Tutorial: Pick Apart a Gameboy Song with an Emulator / Recreate in LSDJ: Metroid II Return of Samus

It's not the perfect sequel to the original, but it's a solid and fun game that continued the traditions of Metroid 1.

It’s not the perfect sequel to the original, but it’s a solid and fun game that continued the traditions of Metroid 1.

The Metroid series is known for its awesome music. I think I fell in love with NES music after hearing the Brinstar theme for the first time. I’ve also never been so terrified as the first time I entered a Chozo Room area and heard that creepy, alien noise start playing. It only got better as time went on; Super Metroid and Metroid Prime are two of the most amazing game soundtracks ever.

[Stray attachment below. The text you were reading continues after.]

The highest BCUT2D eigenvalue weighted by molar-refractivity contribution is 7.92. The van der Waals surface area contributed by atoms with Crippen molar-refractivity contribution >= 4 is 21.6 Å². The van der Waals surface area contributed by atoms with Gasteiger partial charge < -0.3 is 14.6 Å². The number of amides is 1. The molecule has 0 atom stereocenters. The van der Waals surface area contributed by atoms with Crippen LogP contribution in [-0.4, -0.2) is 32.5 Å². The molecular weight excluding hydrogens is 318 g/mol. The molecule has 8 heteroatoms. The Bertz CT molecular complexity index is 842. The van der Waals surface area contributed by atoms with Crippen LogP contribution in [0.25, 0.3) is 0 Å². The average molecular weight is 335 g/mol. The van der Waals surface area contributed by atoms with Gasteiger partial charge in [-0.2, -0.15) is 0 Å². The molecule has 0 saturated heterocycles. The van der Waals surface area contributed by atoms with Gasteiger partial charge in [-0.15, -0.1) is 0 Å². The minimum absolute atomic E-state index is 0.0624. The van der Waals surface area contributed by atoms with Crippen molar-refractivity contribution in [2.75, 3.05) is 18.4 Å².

Metroid II: Return of Samus, for the most part, does not measure up to the rest of the series. However, it does have an AWESOME song in the first area. Surface of  SR388 is one of the most uplifting and exciting songs I’ve ever hard on the Gameboy. I decided I’d try my hand at building it in LSDJ just to get a handle on how it was composed. This video will walk you though it if you’d like to give it a shot. You’ll learn a lot of core concepts of LSDJ in the process. This video isn’t meant to be a full blown tutorial but it will help you look at the composing element of creating music with the Gameboy.

 

Sadly, the rest of Metroid II has pretty irritating music. I get that they wanted to make erie alien noises but most of it is just annoying screeches and random bits of music that just get annoying. Even with its faults, though, this is one of the best Gameboy games out there. I think it feels more alien and claustrophobic than the other Metroid titles due to the limited palette and graphics on the Gameboy.

 

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